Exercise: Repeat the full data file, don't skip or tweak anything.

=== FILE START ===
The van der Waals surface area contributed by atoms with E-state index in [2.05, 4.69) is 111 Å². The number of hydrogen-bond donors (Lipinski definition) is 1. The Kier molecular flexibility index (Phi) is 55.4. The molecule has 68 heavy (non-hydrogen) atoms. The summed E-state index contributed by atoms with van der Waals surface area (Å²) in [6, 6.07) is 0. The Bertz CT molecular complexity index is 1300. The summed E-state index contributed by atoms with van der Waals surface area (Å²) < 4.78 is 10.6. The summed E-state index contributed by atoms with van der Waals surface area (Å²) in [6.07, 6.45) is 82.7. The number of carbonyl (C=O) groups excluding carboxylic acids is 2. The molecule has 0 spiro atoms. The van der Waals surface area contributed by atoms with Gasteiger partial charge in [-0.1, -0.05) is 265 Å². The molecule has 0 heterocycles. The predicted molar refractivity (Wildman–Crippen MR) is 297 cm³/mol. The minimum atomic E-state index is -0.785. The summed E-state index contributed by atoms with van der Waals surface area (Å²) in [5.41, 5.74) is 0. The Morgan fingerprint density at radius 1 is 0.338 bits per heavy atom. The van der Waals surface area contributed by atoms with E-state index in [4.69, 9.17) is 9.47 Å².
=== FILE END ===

The van der Waals surface area contributed by atoms with E-state index in [2.05, 4.69) is 111 Å². The number of hydrogen-bond donors (Lipinski definition) is 1. The Kier molecular flexibility index (Phi) is 55.4. The molecule has 68 heavy (non-hydrogen) atoms. The summed E-state index contributed by atoms with van der Waals surface area (Å²) in [6, 6.07) is 0. The Bertz CT molecular complexity index is 1300. The summed E-state index contributed by atoms with van der Waals surface area (Å²) < 4.78 is 10.6. The summed E-state index contributed by atoms with van der Waals surface area (Å²) in [6.07, 6.45) is 82.7. The number of carbonyl (C=O) groups excluding carboxylic acids is 2. The molecule has 0 spiro atoms. The van der Waals surface area contributed by atoms with Gasteiger partial charge in [-0.1, -0.05) is 265 Å². The molecule has 0 heterocycles. The predicted molar refractivity (Wildman–Crippen MR) is 297 cm³/mol. The minimum atomic E-state index is -0.785. The summed E-state index contributed by atoms with van der Waals surface area (Å²) in [5.41, 5.74) is 0. The Morgan fingerprint density at radius 1 is 0.338 bits per heavy atom. The van der Waals surface area contributed by atoms with E-state index in [4.69, 9.17) is 9.47 Å².